This week, our focus is on rising food crises worldwide as a result of several converging factors, including Russia’s war on Ukraine.
You are reading This Week @UN, summarizing the most pressing issues before the organization. The information is gathered from UN press briefings, PassBlue reporting and other sources. This week, we look at Security Council winners for the 2023-24 term and the General Assembly’s first debate on the “veto initiative.”
• Developments are shifting in the UN’s efforts to broker a deal to enable the export of Ukraine’s grain from its ports, primarily Odessa, as well Russia’s grain and fertilizers from its main port of Novorossiysk, also in the Black Sea, according to a source familiar with the negotiations. UN officials have been shuttling to Ankara, Kyiv, Moscow, Brussels and Washington in the last 10 days or so to push the deal along but the complications are daunting as the war rages into its fourth month. An announcement by the UN may happen this weekend, however. Sergey Lavrov, Russia’s foreign affairs minister, went to Ankara on June 8 to meet with Foreign Minister Mevlüt Çavuşoğlu to discuss the UN’s goal of creating corridors in the Black and Azov seas to export Ukraine’s and Russia’s grains to the global market as a world food crisis looms, the UN warns. Çavuşoğlu reportedly said of the June 8 meeting that a UN-led mechanism to export the grains was “reasonable and implementable.” Russia has been demanding that Ukraine remove its undersea mines, but now it wants Ukraine itself to escort the commercial ships through the waters since it knows where it laid the mines. This is the trickiest part of the deal right now, given the hazards. Sea mines have been laid in port approaches, while some port exits are blocked by sunken barges and cranes, according to the International Maritime Organization, which says that fully removing the mines in the ports would take months. Russia is also demanding that it inspect all commercial ships that would use the open lanes, another sticking point. Lavrov apparently said that the UN can’t be involved in the deal, but UN Secretary-General António Guterres insisted and talked to Russia’s deputy defense minister about it. Russia’s defense minister, Sergei Shoigu, is seemingly open to a grain pact and will take it up with President Putin. Russia is also claiming that the reports of 20 million or so tons of grain being stuck in Ukraine ports are exaggerated and there is much less. It is also insisting that all United States and European Union sanctions be lifted from Russia so it can export its grain and fertilizers more freely, claiming that they amount to a total of 90 million tons. These goods are not sanctioned but secondary effects of the impositions on shipping, insurance and other related businesses impede getting the goods into the global market. Türkiye is insisting that a UN Security Council resolution enshrine the deal, but Russia is balking, concerned that it will be politicized for its invasion into Ukraine. If a tentative arrangement is agreed on this weekend among the relevant parties, a meeting with the UN, Türkiye, Ukraine and Russia could be held early next week in Türkiye. — DULCIE LEIMBACH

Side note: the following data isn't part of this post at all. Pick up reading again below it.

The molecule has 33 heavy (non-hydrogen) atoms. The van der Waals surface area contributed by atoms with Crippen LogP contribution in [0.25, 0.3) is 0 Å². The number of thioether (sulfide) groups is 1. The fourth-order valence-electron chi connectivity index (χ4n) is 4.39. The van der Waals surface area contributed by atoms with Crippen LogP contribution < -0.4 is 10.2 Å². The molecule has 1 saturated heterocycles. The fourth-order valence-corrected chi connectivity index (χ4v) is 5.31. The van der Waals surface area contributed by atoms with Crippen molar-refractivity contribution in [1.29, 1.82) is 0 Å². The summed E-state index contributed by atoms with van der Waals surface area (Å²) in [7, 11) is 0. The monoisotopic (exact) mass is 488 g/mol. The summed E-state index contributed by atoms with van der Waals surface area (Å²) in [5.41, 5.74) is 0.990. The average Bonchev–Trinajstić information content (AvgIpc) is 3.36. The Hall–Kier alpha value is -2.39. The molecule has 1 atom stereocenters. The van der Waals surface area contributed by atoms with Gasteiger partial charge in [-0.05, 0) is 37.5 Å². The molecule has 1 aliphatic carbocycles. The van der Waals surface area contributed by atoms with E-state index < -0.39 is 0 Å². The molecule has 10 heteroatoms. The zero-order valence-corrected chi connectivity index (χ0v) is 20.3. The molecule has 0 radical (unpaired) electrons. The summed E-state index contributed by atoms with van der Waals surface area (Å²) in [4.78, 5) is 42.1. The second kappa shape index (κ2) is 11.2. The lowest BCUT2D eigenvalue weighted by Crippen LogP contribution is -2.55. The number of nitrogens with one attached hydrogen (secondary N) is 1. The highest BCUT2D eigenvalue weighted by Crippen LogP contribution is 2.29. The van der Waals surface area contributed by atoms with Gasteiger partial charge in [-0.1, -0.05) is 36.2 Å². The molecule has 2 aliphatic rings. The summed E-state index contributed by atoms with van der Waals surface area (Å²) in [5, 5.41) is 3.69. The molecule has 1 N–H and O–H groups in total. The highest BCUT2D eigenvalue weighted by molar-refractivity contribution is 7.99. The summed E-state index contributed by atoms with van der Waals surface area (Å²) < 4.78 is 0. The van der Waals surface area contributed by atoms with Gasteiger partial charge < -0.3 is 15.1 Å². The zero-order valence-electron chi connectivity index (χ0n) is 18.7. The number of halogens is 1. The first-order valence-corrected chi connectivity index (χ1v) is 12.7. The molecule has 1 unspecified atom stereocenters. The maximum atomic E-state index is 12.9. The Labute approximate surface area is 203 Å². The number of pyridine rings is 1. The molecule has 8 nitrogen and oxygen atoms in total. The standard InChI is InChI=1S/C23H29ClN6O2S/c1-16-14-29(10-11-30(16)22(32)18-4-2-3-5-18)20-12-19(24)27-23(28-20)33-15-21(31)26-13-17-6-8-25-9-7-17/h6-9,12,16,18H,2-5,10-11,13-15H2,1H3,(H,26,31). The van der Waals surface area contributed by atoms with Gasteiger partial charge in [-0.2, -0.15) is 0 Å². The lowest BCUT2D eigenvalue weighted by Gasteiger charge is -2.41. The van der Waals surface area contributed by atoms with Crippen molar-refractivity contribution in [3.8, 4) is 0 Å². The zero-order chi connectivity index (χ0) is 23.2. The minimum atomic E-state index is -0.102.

Sunday, June 5
• Remembering Adrienne Germain, Pioneer of Sexual and Reproductive Health Rights: An obituary expounds on this American’s work in revolutionizing women’s rights across decades in the domain of sexual and reproductive health. The essay is written by Ellen Marshall and David Harwood, who worked closely with Germain for 20 years in various organizations and settings.
Monday, June 6
• 9,000 Miles Away, South Africa’s Economy Feels the Pain of Russia’s War in Ukraine: The Russian-Ukraine war has caused a hike in fuel prices in South Africa, and with fertilizer supplies affected, food prices are projected to jump higher. The biggest food company in the country set the tone when it announced a crippling 15 to 20 percent price hike. From Johannesburg, Nyasha Bhobo captures the ripple effects of the war on South Africa’s economy despite its far distance from Ukraine.
• Spokesperson’s briefing: The UN in Nigeria “strongly condemns the brutal attack” in southwestern Nigeria on worshippers during a Mass at St. Francis Xavier Catholic Church, in Owo, Ondo State, June 5. The UN resident coordinator for Nigeria, Matthias Schmale, extended his team’s “deepest condolences” to the mourning families and friends. Varying accounts say the number of people who were massacred ranged from 40 to 50.
The Geneva-based World Food Program and Rome-based Food and Agriculture Organization announced that “food insecurity” will likely worsen in 20 hot spots in the next three months.
• In the Security Council’s debate on sexual violence in conflict in the Russian-Ukraine war, Charles Michel, the European Council president, spoke, at one point directly addressing Russia’s ambassador, Vassily Nebenzia, by name. In the middle of Michel’s speech, Nebenzia walked out with his top deputy, Dmitry Polyanskiy. Pramila Patten, the UN envoy on sexual violence in conflict, also spoke.
Tuesday, June 7
• US Secretary of State Blinken’s Homage to the UN: Stephen Schlesinger writes that Secretary of State Antony Blinken is the first American statesman in more than seven decades to reinforce the role of the UN through the “rules-based international order,” based on the UN Charter and the Universal Declaration of Human Rights. The founding documents “enshrined concepts like self-determination, sovereignty, and the peaceful settlement of disputes,” Blinken said in a speech at the Asia Society.